which is used to define the cost

\displaystyle c \displaystyle={\big(\bm{\mu}_{T}-\bm{x}_{T}\big)}^{\scriptscriptstyle\top}\bm{Q}_{T}\big(\bm{\mu}_{T}-\bm{x}_{T}\big)+\sum_{t=1}^{T-1}\Big({\big(\bm{\mu}_{t}-\bm{x}_{t}\big)}^{\scriptscriptstyle\top}\bm{Q}_{t}\big(\bm{\mu}_{t}-\bm{x}_{t}\big)\;+\;\bm{u}_{t}^{\scriptscriptstyle\top}\bm{R}_{t}\;\bm{u}_{t}\Big)

where the augmented form in ( 69 ) has the same form as the standard LQR cost in ( 59 ), allowing the tracking problem to be solved in the same way by using this augmented state representation. Additional verification details can be found in Appendix D .

For a tracking problem, we can see that the resulting optimal control policy takes the form


characterized by a feedback gain matrix \bm{K}_{t} extracted from \bm{\tilde{K}}_{t}=\big[\bm{K}_{t},\bm{k}_{t}\big] , and a feedforward term \bm{u}^{\text{ff}}_{t}=-\bm{k}_{t}-\bm{K}_{t}\bm{\mu}_{t} depending on \bm{\mu}_{t} .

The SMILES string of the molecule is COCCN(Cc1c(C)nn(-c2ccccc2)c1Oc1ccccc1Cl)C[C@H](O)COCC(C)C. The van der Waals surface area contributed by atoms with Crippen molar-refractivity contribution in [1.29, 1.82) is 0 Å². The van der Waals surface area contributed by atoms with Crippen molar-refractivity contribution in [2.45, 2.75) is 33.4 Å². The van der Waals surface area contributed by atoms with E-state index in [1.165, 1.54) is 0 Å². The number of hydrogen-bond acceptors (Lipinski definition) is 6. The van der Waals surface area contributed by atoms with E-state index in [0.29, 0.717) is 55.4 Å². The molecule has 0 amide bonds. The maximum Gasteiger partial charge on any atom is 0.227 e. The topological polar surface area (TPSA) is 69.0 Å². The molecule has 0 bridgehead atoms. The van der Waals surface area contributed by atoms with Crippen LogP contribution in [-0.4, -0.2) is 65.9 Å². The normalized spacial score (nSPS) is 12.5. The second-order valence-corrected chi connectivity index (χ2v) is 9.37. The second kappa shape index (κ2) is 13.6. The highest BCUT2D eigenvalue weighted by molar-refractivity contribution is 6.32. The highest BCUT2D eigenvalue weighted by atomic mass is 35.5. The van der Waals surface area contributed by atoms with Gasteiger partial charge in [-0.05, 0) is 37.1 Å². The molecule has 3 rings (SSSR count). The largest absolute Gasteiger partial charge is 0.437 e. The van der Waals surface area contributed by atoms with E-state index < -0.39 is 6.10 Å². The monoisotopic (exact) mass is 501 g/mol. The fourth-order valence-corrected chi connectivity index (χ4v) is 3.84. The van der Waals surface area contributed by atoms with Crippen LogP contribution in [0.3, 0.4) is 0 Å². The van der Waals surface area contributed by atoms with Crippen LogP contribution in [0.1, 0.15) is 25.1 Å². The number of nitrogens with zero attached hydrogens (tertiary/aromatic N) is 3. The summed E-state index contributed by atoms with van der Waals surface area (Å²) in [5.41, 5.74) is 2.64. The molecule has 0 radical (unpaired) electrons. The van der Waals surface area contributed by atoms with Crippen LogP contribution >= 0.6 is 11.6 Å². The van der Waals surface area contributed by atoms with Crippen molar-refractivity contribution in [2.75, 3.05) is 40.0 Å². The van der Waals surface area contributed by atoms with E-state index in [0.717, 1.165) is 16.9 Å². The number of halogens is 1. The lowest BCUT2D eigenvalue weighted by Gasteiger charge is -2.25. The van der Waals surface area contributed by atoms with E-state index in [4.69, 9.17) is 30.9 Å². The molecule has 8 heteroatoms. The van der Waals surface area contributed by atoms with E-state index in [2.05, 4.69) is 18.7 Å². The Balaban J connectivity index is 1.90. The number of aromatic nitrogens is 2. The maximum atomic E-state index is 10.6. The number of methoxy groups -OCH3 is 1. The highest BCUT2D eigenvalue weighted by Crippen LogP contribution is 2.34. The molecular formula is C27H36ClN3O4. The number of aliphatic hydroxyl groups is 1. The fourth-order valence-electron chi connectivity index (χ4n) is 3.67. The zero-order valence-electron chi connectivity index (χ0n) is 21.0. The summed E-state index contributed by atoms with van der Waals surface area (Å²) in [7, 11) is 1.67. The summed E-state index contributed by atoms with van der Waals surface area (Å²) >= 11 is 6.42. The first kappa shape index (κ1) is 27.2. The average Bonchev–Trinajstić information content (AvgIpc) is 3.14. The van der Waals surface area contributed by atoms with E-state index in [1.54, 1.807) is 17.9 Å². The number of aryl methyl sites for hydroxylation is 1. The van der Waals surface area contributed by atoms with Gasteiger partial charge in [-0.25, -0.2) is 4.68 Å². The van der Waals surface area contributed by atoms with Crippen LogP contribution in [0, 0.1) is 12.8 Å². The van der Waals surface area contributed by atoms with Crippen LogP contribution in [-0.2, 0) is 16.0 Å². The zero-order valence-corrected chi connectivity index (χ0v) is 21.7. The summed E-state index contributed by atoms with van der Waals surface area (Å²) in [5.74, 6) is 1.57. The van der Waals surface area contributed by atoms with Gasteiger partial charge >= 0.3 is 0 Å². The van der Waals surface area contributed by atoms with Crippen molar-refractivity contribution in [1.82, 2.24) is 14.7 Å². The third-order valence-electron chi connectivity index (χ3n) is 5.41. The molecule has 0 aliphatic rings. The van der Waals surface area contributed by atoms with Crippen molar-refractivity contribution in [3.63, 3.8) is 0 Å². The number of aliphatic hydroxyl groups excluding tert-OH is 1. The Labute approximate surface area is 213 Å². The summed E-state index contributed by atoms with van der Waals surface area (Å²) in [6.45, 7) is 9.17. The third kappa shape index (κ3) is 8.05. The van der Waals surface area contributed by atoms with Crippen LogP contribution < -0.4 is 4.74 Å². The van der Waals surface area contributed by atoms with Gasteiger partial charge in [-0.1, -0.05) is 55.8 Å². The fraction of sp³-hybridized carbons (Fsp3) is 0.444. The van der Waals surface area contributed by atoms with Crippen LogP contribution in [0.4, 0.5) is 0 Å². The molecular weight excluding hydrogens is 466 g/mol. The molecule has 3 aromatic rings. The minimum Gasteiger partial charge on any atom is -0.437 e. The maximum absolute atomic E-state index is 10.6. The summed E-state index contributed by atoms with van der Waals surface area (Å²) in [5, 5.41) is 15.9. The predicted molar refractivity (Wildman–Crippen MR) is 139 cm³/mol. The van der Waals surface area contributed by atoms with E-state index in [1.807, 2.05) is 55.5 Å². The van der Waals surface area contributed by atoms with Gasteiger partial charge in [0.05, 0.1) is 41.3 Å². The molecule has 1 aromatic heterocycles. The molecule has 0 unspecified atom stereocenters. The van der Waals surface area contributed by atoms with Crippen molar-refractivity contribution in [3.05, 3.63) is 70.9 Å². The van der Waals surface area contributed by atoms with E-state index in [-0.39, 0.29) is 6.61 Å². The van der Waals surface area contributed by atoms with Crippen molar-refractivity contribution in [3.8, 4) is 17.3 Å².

6.5 Least squares formulation of recursive LQR

We have seen in Section 6.3 that a standard LQR problem is formulated as


whose solution is


corresponding to open loop control commands.

By introducing a matrix \bm{F} to describe \bm{u}=-\bm{F}\bm{x}_{1} , we can alternatively define the optimization problem as


whose least squares solution is


We decompose \bm{F} as block matrices \bm{F}_{t} with t\in\{1,\ldots,T-1\} . \bm{F} can then be used to iteratively reconstruct regulation gains \bm{K}_{t} , by starting from \bm{K}_{1}=\bm{F}_{1} , \bm{P}_{1}=\bm{I} , and by computing recursively


which can then be used in a feedback controller as in ( 66 ).